Greyscalegorilla.com has a series to cover basics, and then there was no stopping really with all the tutorials and patreons that are peppered across the internet. I accelerated my learning by taking up projects that I thought I wasn't equipped to do, and then racing to learn what I just signed up to deliver.
"Ideas in a lot of ways are a synthesis of life experiences, or the seemingly unrelated connections you make. There are only so many connections you can make sitting at your desk."
Nature is prevalent in your work. What draws you to represent nature through digital technology?
There is something strangely therapeutic about entropy in nature. We feel interconnected with the earth and have an undeniable, almost mystical bond with organic and imperfect elements. No matter how much chaos I add in a scene, and how many ever simulated winds and forces I subject artefacts to, even a synthetic and chaotic representation of nature induces a sense of calm and that blows my mind.
What is your starting point for creating a piece of work?
The starting point for commercial work is diving deep into the context of the work and staying very very far from Pinterest hah. For my personal work, there's no fixed starting point because I don't really begin with intention. Sometimes the starting point is not starting at all. I find it’s important to give time to life outside of work, both for your life and for your work. Ideas in a lot of ways are a synthesis of life experiences, or the seemingly unrelated connections you make. There are only so many connections you can make sitting at your desk.
Staying away from Pinterest is solid advice for creatives. How has growing up in New Delhi and now living in Munich informed your work?
Being rooted in multiple cultures gives you a broader understanding of cultural issues across borders, and a greater insight into your own. I’ve understood so much about my Indian-ness in the process. And that a shy introverted woman of color who’s a glaring minority in the room can bring so much value and rich experiences to the work. I definitely wouldn’t be the same without having done some globetrotting.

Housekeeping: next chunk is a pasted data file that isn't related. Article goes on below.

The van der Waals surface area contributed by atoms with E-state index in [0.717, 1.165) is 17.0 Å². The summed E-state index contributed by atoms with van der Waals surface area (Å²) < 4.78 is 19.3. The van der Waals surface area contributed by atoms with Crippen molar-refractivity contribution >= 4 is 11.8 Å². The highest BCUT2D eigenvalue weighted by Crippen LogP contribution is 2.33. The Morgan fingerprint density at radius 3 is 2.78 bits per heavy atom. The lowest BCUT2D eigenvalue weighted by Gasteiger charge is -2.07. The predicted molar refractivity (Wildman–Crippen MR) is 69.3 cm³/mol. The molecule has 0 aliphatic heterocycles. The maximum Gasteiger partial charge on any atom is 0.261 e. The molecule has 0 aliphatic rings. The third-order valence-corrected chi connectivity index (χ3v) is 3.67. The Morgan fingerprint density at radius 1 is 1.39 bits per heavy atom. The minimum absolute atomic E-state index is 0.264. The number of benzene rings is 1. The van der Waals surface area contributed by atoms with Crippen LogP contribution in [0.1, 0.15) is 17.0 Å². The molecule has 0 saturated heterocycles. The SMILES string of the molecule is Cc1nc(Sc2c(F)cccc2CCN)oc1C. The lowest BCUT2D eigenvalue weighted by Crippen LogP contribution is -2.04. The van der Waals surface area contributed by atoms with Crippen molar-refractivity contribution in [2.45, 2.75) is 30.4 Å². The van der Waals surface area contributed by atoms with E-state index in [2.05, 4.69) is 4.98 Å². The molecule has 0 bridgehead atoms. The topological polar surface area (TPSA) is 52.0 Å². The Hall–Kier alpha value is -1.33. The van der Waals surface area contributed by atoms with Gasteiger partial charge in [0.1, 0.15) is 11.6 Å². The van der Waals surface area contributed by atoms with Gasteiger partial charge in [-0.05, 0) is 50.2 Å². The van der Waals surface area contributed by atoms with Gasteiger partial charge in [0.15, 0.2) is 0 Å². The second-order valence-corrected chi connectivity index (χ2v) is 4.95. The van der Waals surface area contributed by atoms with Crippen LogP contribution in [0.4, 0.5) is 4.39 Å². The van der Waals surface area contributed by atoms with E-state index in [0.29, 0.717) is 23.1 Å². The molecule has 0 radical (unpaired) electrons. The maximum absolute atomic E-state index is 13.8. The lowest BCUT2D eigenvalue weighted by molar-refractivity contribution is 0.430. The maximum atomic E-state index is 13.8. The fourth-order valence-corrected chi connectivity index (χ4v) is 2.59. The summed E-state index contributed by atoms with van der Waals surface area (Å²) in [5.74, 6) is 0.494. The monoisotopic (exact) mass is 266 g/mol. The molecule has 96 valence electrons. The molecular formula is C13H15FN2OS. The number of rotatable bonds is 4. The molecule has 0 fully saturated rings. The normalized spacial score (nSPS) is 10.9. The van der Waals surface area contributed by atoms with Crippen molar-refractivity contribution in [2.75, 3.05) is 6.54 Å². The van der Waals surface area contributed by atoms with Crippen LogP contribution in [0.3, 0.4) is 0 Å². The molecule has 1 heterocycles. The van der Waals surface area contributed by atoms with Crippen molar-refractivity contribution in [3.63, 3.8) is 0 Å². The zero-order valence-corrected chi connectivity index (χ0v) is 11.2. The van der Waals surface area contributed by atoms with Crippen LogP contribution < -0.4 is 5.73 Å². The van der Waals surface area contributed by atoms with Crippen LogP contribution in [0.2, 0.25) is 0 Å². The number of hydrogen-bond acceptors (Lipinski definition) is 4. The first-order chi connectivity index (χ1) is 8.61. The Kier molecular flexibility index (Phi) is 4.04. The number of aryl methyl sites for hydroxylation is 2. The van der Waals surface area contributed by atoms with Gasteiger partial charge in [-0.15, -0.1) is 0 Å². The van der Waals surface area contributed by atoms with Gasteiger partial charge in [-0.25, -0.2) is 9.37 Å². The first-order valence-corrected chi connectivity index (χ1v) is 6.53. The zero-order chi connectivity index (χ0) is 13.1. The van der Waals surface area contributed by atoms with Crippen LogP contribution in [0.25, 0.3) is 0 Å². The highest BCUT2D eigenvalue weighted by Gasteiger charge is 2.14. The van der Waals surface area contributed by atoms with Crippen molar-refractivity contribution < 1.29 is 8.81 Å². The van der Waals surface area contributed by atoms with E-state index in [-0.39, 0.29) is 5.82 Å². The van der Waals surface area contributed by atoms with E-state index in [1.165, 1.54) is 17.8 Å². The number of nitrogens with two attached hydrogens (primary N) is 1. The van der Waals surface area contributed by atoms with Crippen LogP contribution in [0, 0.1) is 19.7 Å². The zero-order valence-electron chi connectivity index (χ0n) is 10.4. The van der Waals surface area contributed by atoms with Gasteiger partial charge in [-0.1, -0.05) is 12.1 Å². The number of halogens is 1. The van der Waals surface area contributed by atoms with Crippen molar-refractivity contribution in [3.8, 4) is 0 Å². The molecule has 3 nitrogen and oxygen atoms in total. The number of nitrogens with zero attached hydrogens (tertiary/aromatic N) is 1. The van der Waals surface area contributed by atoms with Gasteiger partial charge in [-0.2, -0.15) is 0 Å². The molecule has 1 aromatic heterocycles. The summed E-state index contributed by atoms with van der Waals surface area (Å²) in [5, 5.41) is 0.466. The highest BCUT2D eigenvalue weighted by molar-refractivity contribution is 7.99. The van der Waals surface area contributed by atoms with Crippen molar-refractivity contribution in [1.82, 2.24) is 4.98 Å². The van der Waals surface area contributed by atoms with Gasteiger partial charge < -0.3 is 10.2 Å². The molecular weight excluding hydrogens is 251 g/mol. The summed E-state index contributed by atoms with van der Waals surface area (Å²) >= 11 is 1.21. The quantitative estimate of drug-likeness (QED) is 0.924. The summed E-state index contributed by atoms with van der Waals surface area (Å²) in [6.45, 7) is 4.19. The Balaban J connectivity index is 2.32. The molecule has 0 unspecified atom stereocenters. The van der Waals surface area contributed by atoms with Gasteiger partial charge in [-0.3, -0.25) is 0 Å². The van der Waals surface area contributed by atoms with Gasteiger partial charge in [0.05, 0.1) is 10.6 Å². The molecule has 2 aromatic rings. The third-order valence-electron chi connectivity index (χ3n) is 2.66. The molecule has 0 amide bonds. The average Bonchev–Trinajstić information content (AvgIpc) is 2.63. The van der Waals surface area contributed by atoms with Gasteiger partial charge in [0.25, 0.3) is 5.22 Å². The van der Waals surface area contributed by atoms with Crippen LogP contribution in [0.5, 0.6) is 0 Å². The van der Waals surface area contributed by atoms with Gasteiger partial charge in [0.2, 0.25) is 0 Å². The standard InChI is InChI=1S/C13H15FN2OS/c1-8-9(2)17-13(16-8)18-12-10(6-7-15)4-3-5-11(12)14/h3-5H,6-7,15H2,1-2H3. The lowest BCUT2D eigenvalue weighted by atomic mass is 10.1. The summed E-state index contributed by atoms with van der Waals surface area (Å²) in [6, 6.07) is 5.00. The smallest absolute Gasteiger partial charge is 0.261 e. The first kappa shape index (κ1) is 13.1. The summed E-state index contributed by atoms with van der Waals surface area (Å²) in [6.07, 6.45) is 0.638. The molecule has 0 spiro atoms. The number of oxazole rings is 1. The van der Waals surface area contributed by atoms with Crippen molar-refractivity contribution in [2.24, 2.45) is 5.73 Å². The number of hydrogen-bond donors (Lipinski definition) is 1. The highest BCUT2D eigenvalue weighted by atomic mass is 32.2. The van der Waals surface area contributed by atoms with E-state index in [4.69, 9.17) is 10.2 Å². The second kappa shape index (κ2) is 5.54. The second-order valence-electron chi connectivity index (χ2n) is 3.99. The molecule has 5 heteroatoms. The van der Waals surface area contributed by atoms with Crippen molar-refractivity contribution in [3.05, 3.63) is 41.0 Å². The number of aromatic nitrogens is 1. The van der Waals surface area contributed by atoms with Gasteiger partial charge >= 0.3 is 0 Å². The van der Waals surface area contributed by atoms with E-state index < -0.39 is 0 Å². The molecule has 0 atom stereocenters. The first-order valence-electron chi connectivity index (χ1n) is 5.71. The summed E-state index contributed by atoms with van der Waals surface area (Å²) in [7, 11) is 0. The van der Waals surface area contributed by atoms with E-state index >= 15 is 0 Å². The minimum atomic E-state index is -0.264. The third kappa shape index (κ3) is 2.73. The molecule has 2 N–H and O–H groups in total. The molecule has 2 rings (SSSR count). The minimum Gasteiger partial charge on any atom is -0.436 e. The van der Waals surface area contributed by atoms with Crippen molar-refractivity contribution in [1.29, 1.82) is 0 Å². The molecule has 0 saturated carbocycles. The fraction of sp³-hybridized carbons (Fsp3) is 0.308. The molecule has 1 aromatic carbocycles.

Can you tell us a little bit about working at IDEO and has this role changed the way you think about your creative practice?
These past two years have been the steepest learning curves for me and a huge mindset shift. I applied to IDEO because ambiguity scares me, and navigating it is what they do best. At IDEO, the definition of design is much broader and is essentially, discovering the 'why' and addressing the 'why'. We don't make packaging graphics, we figure out if they need packaging at all. I don't design textbook layouts. I get to be in teams that are designing learning curriculums for government entities. Dealing with big and challenging questions on a daily basis changes the way you think. It's also helped me see value in my work differently. Human stories have this unique persuasive power and sometimes our ears and our eyes do a better job of getting to the heart than reading mere facts. The place for storytelling in such discovery heavy projects, is to make people 'feel' the insight so it internalizes and sticks.
Thank you, Khyati.